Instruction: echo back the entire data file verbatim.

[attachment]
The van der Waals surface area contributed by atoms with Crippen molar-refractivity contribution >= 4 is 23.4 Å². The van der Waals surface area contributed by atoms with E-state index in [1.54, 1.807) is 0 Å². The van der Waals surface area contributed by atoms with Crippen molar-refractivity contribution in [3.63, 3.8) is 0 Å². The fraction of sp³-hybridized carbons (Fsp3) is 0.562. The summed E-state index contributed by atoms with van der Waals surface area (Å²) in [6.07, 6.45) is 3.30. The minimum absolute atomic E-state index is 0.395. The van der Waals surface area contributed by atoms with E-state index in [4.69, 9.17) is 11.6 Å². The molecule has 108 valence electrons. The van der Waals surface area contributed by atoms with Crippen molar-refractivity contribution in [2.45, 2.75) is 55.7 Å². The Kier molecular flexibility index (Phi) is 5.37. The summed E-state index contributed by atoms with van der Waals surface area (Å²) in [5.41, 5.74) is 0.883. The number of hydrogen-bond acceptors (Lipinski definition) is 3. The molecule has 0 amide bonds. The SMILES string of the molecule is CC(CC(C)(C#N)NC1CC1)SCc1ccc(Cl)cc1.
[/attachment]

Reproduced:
The van der Waals surface area contributed by atoms with Crippen molar-refractivity contribution >= 4 is 23.4 Å². The van der Waals surface area contributed by atoms with E-state index in [1.54, 1.807) is 0 Å². The van der Waals surface area contributed by atoms with Crippen molar-refractivity contribution in [3.63, 3.8) is 0 Å². The fraction of sp³-hybridized carbons (Fsp3) is 0.562. The summed E-state index contributed by atoms with van der Waals surface area (Å²) in [6.07, 6.45) is 3.30. The minimum absolute atomic E-state index is 0.395. The van der Waals surface area contributed by atoms with E-state index in [4.69, 9.17) is 11.6 Å². The molecule has 108 valence electrons. The van der Waals surface area contributed by atoms with Crippen molar-refractivity contribution in [2.45, 2.75) is 55.7 Å². The Kier molecular flexibility index (Phi) is 5.37. The summed E-state index contributed by atoms with van der Waals surface area (Å²) in [5.41, 5.74) is 0.883. The number of hydrogen-bond acceptors (Lipinski definition) is 3. The molecule has 0 amide bonds. The SMILES string of the molecule is CC(CC(C)(C#N)NC1CC1)SCc1ccc(Cl)cc1.